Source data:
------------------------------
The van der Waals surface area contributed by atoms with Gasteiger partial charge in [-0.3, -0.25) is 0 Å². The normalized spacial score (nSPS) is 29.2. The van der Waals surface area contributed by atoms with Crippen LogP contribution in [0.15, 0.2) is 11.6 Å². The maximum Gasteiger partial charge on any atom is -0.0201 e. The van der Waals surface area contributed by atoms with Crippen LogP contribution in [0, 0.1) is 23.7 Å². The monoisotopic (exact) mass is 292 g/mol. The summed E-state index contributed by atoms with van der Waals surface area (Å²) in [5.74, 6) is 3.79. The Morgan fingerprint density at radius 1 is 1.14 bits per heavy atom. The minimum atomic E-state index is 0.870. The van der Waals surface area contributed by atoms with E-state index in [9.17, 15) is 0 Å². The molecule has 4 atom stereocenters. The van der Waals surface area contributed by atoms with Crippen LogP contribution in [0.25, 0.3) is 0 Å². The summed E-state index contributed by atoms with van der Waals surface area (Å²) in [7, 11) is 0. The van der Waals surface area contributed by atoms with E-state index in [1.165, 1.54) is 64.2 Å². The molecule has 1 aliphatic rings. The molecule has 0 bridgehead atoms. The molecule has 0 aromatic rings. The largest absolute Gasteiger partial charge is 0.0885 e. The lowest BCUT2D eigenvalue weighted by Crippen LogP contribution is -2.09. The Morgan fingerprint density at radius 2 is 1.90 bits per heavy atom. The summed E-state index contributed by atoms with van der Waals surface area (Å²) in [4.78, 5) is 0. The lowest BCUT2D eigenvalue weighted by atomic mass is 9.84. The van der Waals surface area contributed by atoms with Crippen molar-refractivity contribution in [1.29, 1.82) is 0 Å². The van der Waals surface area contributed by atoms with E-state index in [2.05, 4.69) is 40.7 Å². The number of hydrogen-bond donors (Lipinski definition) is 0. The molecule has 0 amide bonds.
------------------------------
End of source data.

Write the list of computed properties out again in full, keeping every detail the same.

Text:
The van der Waals surface area contributed by atoms with Gasteiger partial charge in [-0.3, -0.25) is 0 Å². The normalized spacial score (nSPS) is 29.2. The van der Waals surface area contributed by atoms with Crippen LogP contribution in [0.15, 0.2) is 11.6 Å². The maximum Gasteiger partial charge on any atom is -0.0201 e. The van der Waals surface area contributed by atoms with Crippen LogP contribution in [0, 0.1) is 23.7 Å². The monoisotopic (exact) mass is 292 g/mol. The summed E-state index contributed by atoms with van der Waals surface area (Å²) in [5.74, 6) is 3.79. The Morgan fingerprint density at radius 1 is 1.14 bits per heavy atom. The minimum atomic E-state index is 0.870. The van der Waals surface area contributed by atoms with E-state index in [9.17, 15) is 0 Å². The molecule has 4 atom stereocenters. The van der Waals surface area contributed by atoms with Crippen LogP contribution in [0.25, 0.3) is 0 Å². The summed E-state index contributed by atoms with van der Waals surface area (Å²) in [7, 11) is 0. The van der Waals surface area contributed by atoms with E-state index in [1.165, 1.54) is 64.2 Å². The molecule has 1 aliphatic rings. The molecule has 0 bridgehead atoms. The molecule has 0 aromatic rings. The largest absolute Gasteiger partial charge is 0.0885 e. The lowest BCUT2D eigenvalue weighted by Crippen LogP contribution is -2.09. The Morgan fingerprint density at radius 2 is 1.90 bits per heavy atom. The summed E-state index contributed by atoms with van der Waals surface area (Å²) in [4.78, 5) is 0. The lowest BCUT2D eigenvalue weighted by atomic mass is 9.84. The van der Waals surface area contributed by atoms with Crippen molar-refractivity contribution in [1.29, 1.82) is 0 Å². The van der Waals surface area contributed by atoms with E-state index in [2.05, 4.69) is 40.7 Å². The number of hydrogen-bond donors (Lipinski definition) is 0. The molecule has 0 amide bonds.